Crosslisting: JAPN 239.
EAST 240 - Chinese Economy (4 Credit Hours)
EAST 241 - The Mandate of Heaven in Classical China (4 Credit Hours)
Classical China left two legacies of lasting importance: a political system that maintained the same tradition for the next two thousand years, and the Confucian ethical system that spread to Korea, Japan, and Vietnam. The course begins with the origins of Chinese history and moves through the first Empire from 220 B.C.E. to 220 C.E.
EAST 263 - World Views: Spatial Imagination in East Asia (4 Credit Hours)
This course explores visual modes employed in the expression of time and space in the construction of narratives in Asian Art. A variety of pictorial formats including: Wall Painting, Hand-Scrolls, Film, and anime; from southeast Asia, China, and Japan will be examined as case studies to explore and analyze narrative structure.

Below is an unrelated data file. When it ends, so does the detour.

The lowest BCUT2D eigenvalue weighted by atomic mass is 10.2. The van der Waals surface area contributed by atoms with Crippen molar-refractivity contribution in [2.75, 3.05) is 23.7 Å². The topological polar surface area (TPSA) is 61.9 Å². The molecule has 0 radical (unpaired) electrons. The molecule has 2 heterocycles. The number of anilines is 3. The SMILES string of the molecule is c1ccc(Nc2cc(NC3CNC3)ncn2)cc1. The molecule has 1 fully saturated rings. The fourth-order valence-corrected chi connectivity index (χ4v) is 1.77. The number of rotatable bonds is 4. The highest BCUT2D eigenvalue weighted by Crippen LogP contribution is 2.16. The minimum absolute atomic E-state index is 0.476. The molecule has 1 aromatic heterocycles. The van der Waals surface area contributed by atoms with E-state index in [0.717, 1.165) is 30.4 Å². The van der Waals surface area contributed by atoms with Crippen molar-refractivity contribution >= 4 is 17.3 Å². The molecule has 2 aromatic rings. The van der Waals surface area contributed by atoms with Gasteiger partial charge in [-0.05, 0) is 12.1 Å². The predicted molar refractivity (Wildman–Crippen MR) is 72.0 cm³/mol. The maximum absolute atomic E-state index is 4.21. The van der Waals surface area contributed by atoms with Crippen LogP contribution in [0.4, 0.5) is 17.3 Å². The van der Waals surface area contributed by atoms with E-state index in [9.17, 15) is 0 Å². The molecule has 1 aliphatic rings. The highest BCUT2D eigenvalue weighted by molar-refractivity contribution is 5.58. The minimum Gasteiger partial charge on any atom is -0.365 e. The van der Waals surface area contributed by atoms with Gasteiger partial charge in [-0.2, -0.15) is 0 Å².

EAST 264 - Special Topics (4 Credit Hours)
EAST 273 - Modern Japan in Film and Literature (4 Credit Hours)
This course uses film and modern literature to consider responses to political, economic, and sociological changes in Japanese society over the course of the twentieth century. This course is taught in English.
EAST 305 - Spontaneity: Taoism and Chinese Literature (4 Credit Hours)
This course examines a special group of Chinese texts that will not only enlighten, but also delight modern readers: ancient Taoist text written in fascinating literary style, and a variety of literary works informed with Taoist spirit. No knowledge of Chinese is required.
EAST 309 - Japan's Modern Canon (4 Credit Hours)